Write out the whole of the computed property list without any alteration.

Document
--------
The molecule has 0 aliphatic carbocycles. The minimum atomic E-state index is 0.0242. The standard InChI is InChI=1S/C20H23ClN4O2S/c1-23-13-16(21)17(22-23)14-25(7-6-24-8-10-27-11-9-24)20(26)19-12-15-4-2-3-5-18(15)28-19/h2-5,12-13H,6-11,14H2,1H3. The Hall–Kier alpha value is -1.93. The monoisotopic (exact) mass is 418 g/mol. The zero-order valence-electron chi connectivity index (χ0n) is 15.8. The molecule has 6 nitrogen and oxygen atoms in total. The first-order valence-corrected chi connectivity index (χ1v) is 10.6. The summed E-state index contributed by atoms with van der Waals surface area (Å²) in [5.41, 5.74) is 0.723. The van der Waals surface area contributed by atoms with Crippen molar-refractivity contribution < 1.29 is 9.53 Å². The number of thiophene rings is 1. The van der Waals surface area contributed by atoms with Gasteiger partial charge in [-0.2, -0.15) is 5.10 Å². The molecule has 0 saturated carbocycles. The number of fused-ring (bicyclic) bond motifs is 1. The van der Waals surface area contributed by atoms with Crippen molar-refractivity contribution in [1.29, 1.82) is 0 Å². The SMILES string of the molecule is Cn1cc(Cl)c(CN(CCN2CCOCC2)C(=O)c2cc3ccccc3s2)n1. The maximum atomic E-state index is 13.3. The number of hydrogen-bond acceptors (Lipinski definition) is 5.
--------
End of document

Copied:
The molecule has 0 aliphatic carbocycles. The minimum atomic E-state index is 0.0242. The standard InChI is InChI=1S/C20H23ClN4O2S/c1-23-13-16(21)17(22-23)14-25(7-6-24-8-10-27-11-9-24)20(26)19-12-15-4-2-3-5-18(15)28-19/h2-5,12-13H,6-11,14H2,1H3. The Hall–Kier alpha value is -1.93. The monoisotopic (exact) mass is 418 g/mol. The zero-order valence-electron chi connectivity index (χ0n) is 15.8. The molecule has 6 nitrogen and oxygen atoms in total. The first-order valence-corrected chi connectivity index (χ1v) is 10.6. The summed E-state index contributed by atoms with van der Waals surface area (Å²) in [5.41, 5.74) is 0.723. The van der Waals surface area contributed by atoms with Crippen molar-refractivity contribution < 1.29 is 9.53 Å². The number of thiophene rings is 1. The van der Waals surface area contributed by atoms with Gasteiger partial charge in [-0.2, -0.15) is 5.10 Å². The molecule has 0 saturated carbocycles. The number of fused-ring (bicyclic) bond motifs is 1. The van der Waals surface area contributed by atoms with Crippen molar-refractivity contribution in [1.29, 1.82) is 0 Å². The SMILES string of the molecule is Cn1cc(Cl)c(CN(CCN2CCOCC2)C(=O)c2cc3ccccc3s2)n1. The maximum atomic E-state index is 13.3. The number of hydrogen-bond acceptors (Lipinski definition) is 5.